Bacevic, Jana (2021) 'Epistemic injustice and epistemic positioning: towards an intersectional political economy.', Current Sociology .
This article introduces the concept of epistemic positioning to theorize the relationship between identity-based epistemic judgements and the reproduction of social inequalities, including those of gender and ethnicity/race, in the academia. Acts of epistemic positioning entail the evaluation of knowledge claims based on the speaker’s stated or inferred identity. These judgements serve to limit the scope of the knowledge claim, making it more likely speakers will be denied recognition or credit. The four types of epistemic positioning – bounding (reducing a knowledge claim to elements of personal identity), domaining (reducing a knowledge claim to discipline or field associated with identity), non-attribution (using the claim without recognizing the author) and appropriation (presenting the claim as one’s own) – are mutually reinforcing. Given the growing importance of visibility and recognition in the context of increasing competition and insecurity in academic employment, these practices play a role in the ability of underrepresented groups to remain in the academic profession.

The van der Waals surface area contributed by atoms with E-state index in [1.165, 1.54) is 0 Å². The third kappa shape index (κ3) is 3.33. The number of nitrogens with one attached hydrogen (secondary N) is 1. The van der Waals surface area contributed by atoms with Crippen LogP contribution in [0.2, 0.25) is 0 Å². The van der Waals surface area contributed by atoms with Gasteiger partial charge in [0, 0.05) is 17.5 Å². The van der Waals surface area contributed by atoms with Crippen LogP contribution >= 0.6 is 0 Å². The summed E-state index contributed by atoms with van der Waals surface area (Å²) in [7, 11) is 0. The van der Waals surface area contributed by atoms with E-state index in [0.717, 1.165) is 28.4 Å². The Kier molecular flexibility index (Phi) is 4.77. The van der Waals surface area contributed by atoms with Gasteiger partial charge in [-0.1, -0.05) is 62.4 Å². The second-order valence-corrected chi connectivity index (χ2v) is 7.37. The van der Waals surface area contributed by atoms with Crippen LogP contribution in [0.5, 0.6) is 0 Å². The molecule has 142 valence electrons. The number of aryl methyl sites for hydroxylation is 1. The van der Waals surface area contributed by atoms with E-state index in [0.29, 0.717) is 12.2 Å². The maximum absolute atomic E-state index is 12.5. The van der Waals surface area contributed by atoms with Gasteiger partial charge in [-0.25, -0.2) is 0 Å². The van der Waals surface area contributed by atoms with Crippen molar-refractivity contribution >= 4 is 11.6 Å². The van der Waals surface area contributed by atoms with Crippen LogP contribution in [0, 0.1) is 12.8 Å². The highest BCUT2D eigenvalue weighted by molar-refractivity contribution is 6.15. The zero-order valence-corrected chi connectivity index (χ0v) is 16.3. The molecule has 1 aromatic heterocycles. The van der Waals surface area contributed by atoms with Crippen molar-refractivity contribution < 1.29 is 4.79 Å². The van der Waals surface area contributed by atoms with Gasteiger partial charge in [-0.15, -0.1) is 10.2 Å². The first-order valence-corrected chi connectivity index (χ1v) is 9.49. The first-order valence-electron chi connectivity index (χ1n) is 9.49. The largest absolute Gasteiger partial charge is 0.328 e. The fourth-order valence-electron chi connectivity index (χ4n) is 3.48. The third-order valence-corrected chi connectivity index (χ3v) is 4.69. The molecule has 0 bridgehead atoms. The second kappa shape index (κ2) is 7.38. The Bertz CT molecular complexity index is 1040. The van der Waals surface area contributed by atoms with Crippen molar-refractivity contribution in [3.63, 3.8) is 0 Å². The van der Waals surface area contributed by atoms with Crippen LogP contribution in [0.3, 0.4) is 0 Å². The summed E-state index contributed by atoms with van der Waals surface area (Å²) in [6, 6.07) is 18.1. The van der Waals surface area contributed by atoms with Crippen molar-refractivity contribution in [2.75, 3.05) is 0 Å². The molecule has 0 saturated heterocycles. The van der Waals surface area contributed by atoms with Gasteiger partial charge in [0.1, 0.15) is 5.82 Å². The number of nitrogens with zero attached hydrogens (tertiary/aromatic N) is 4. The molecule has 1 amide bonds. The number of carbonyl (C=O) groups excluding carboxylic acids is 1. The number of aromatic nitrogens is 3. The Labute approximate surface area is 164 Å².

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|Publisher Web site:||https://doi.org/10.1177%2F00113921211057609|
|Publisher statement:||This article is distributed under the terms of the Creative Commons Attribution-NonCommercial 4.0 License (https://creativecommons.org/licenses/by-nc/4.0/) which permits non-commercial use, reproduction and distribution of the work without further permission provided the original work is attributed as specified on the SAGE and Open Access pages (https://us.sagepub.com/en-us/nam/open-access-at-sage).|
|Date accepted:||05 October 2021|
|Date deposited:||07 February 2022|
|Date of first online publication:||25 November 2021|
|Date first made open access:||07 February 2022|
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